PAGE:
Is My Digestion Normal?

Answers From a Gastroenterologist

The digestive system is made up of the gastrointestinal tract (GI tract) as well as the liver, pancreas and gallbladder. Your mouth, esophagus, stomach, small intestine, large intestine and anus comprise your GI tract, which has a microbiome of bacteria.

Together, these organs and your microbiome work with your body to digest what you eat and drink every day.

But what does that mean? And what happens when things go wrong?

Leila Kia, MD, a gastroenterologist at Northwestern Medicine, breaks down what you need to know about digestion and whether your pattern is "normal."

The Importance of Digestion

To function and to stay healthy, your body needs nutrients. Digestion is your body's way of breaking down and absorbing nutrients from the foods and liquids you consume.

Healthy digestion patterns can vary from person to person, but Dr. Kia says there are some general principles that apply to everyone.

"Our bodies break down food so the nutrients and vitamins can be absorbed and used for energy," she explains. "Any waste products that are not absorbed are excreted as stool, and this process should be painless and seamless."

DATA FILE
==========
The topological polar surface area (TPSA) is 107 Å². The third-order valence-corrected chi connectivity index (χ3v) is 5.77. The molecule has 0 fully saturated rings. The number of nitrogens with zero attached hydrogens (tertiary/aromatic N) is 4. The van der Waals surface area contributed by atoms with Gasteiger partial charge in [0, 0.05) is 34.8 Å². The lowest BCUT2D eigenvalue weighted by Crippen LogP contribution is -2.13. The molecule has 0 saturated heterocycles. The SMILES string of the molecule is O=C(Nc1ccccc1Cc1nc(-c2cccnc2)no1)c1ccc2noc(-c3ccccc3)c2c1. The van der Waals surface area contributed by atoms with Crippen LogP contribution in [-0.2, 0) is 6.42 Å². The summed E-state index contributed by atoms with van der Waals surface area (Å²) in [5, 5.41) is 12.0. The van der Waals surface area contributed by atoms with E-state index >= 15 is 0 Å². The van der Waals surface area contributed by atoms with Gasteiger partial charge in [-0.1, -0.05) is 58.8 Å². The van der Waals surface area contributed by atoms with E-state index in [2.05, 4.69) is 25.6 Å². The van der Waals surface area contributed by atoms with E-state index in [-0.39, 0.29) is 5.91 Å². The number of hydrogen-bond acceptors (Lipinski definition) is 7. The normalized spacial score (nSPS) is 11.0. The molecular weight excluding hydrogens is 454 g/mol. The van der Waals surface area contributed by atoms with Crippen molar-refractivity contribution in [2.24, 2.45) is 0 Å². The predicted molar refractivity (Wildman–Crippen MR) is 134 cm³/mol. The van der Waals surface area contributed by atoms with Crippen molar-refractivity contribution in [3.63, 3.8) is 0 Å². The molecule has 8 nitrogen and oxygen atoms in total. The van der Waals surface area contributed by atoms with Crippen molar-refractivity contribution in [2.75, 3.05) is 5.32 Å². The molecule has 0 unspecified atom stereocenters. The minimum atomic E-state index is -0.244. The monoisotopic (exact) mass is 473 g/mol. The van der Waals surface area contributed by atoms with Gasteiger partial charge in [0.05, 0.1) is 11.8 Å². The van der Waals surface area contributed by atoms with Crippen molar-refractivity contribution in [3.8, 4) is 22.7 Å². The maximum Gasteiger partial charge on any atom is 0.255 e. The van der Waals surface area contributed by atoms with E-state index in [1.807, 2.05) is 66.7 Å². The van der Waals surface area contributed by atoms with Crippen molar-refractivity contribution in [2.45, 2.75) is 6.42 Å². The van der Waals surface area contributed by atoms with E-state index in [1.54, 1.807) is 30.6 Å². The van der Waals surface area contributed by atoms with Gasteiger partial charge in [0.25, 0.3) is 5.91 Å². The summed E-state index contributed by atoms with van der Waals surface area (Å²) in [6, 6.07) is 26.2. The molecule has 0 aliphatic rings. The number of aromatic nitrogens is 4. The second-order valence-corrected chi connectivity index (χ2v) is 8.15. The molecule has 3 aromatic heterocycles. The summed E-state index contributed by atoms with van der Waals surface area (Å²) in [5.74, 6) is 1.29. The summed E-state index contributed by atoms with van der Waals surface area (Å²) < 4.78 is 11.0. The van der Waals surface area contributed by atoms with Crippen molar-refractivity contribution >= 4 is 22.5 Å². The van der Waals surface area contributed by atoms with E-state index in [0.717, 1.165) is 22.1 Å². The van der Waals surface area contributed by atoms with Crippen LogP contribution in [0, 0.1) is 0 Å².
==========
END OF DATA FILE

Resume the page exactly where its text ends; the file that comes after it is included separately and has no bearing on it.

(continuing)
Red Flags to Watch For

"There is not a hard and fast rule on how many bowel movements are 'normal,'" explains Dr. Kia. "But any change from the ordinary may suggest digestion problems."

Here are some signs that you might have a problem with your digestive system:

  • New diarrhea or constipation that does not resolve within a few days
  • Excessive or new bloating
  • Nausea, vomiting and abdominal pain

You should seek immediate care if you:

  • Notice blood in your stool
  • Have severe nausea or vomiting
  • Are unable to have a bowel movement or to keep food down
  • Experience extreme bloating or abdominal pain

No matter what red flags you identify, if you have a concern about your digestion, your physician can help you work through it.

"Everyone's digestion is different," explains Dr. Kia. "Don't compare your bowel habits to others. If you notice a change from your usual pattern, contact your doctor."